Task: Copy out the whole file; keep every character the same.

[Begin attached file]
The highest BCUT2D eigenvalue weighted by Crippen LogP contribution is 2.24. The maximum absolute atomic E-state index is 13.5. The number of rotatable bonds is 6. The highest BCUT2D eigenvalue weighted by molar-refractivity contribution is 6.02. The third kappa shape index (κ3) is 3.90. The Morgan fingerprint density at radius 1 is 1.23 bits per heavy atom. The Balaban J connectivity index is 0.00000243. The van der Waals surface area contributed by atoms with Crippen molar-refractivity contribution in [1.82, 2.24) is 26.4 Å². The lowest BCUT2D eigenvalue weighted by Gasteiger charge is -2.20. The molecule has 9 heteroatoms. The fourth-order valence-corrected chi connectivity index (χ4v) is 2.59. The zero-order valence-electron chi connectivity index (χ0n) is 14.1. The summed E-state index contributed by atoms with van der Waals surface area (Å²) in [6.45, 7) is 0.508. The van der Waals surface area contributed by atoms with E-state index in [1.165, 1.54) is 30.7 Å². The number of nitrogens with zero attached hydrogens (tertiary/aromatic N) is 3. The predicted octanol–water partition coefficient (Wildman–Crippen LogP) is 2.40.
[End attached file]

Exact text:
The highest BCUT2D eigenvalue weighted by Crippen LogP contribution is 2.24. The maximum absolute atomic E-state index is 13.5. The number of rotatable bonds is 6. The highest BCUT2D eigenvalue weighted by molar-refractivity contribution is 6.02. The third kappa shape index (κ3) is 3.90. The Morgan fingerprint density at radius 1 is 1.23 bits per heavy atom. The Balaban J connectivity index is 0.00000243. The van der Waals surface area contributed by atoms with Crippen molar-refractivity contribution in [1.82, 2.24) is 26.4 Å². The lowest BCUT2D eigenvalue weighted by Gasteiger charge is -2.20. The molecule has 9 heteroatoms. The fourth-order valence-corrected chi connectivity index (χ4v) is 2.59. The zero-order valence-electron chi connectivity index (χ0n) is 14.1. The summed E-state index contributed by atoms with van der Waals surface area (Å²) in [6.45, 7) is 0.508. The van der Waals surface area contributed by atoms with E-state index in [1.165, 1.54) is 30.7 Å². The number of nitrogens with zero attached hydrogens (tertiary/aromatic N) is 3. The predicted octanol–water partition coefficient (Wildman–Crippen LogP) is 2.40.